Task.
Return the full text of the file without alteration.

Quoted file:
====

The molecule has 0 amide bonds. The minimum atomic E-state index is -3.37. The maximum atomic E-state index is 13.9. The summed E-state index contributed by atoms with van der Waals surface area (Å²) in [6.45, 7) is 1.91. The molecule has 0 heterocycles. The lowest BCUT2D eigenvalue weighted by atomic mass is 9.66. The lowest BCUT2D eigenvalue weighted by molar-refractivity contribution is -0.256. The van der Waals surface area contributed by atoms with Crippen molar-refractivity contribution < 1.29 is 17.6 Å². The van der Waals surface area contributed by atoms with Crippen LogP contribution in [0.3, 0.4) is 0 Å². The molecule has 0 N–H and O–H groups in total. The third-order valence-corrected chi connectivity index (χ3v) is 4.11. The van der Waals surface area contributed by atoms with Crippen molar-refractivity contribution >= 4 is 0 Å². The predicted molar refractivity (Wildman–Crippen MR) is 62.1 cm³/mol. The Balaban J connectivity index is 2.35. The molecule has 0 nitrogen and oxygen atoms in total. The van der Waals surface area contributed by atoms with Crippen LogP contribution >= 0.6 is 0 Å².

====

The molecule has 0 amide bonds. The minimum atomic E-state index is -3.37. The maximum atomic E-state index is 13.9. The summed E-state index contributed by atoms with van der Waals surface area (Å²) in [6.45, 7) is 1.91. The molecule has 0 heterocycles. The lowest BCUT2D eigenvalue weighted by atomic mass is 9.66. The lowest BCUT2D eigenvalue weighted by molar-refractivity contribution is -0.256. The van der Waals surface area contributed by atoms with Crippen molar-refractivity contribution < 1.29 is 17.6 Å². The van der Waals surface area contributed by atoms with Crippen LogP contribution in [0.3, 0.4) is 0 Å². The molecule has 0 N–H and O–H groups in total. The third-order valence-corrected chi connectivity index (χ3v) is 4.11. The van der Waals surface area contributed by atoms with Crippen molar-refractivity contribution >= 4 is 0 Å². The predicted molar refractivity (Wildman–Crippen MR) is 62.1 cm³/mol. The Balaban J connectivity index is 2.35. The molecule has 0 nitrogen and oxygen atoms in total. The van der Waals surface area contributed by atoms with Crippen LogP contribution >= 0.6 is 0 Å².